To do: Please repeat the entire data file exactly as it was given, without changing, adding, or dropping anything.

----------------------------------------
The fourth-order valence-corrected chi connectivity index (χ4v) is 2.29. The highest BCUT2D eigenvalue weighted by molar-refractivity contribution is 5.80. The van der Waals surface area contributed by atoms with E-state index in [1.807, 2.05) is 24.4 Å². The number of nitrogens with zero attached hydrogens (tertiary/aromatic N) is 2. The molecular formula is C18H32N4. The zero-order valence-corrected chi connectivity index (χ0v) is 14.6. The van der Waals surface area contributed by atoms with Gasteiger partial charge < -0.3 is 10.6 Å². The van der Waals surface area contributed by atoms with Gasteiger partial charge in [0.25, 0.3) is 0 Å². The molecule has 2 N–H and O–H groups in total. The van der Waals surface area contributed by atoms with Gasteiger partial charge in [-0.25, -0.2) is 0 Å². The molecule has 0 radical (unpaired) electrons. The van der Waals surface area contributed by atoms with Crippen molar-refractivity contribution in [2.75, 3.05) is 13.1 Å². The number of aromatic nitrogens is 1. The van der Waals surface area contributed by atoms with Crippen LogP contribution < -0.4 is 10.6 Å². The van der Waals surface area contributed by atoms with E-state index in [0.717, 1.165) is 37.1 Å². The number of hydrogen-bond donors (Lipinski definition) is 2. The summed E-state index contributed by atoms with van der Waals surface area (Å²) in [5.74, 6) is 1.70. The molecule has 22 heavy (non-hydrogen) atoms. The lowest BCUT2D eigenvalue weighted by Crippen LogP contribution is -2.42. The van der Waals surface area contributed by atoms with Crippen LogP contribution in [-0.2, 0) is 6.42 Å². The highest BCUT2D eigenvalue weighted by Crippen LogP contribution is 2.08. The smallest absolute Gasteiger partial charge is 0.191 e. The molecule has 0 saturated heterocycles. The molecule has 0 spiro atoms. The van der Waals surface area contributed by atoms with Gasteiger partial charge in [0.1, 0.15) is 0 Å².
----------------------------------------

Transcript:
The fourth-order valence-corrected chi connectivity index (χ4v) is 2.29. The highest BCUT2D eigenvalue weighted by molar-refractivity contribution is 5.80. The van der Waals surface area contributed by atoms with E-state index in [1.807, 2.05) is 24.4 Å². The number of nitrogens with zero attached hydrogens (tertiary/aromatic N) is 2. The molecular formula is C18H32N4. The zero-order valence-corrected chi connectivity index (χ0v) is 14.6. The van der Waals surface area contributed by atoms with Gasteiger partial charge < -0.3 is 10.6 Å². The van der Waals surface area contributed by atoms with Gasteiger partial charge in [0.25, 0.3) is 0 Å². The molecule has 2 N–H and O–H groups in total. The van der Waals surface area contributed by atoms with Gasteiger partial charge in [-0.25, -0.2) is 0 Å². The molecule has 0 radical (unpaired) electrons. The van der Waals surface area contributed by atoms with Crippen molar-refractivity contribution in [2.75, 3.05) is 13.1 Å². The number of aromatic nitrogens is 1. The van der Waals surface area contributed by atoms with Crippen LogP contribution < -0.4 is 10.6 Å². The van der Waals surface area contributed by atoms with E-state index in [0.717, 1.165) is 37.1 Å². The number of hydrogen-bond donors (Lipinski definition) is 2. The summed E-state index contributed by atoms with van der Waals surface area (Å²) in [5.74, 6) is 1.70. The molecule has 22 heavy (non-hydrogen) atoms. The lowest BCUT2D eigenvalue weighted by Crippen LogP contribution is -2.42. The van der Waals surface area contributed by atoms with Crippen LogP contribution in [-0.2, 0) is 6.42 Å². The highest BCUT2D eigenvalue weighted by Crippen LogP contribution is 2.08. The smallest absolute Gasteiger partial charge is 0.191 e. The molecule has 0 saturated heterocycles. The molecule has 0 spiro atoms. The van der Waals surface area contributed by atoms with Gasteiger partial charge in [0.1, 0.15) is 0 Å².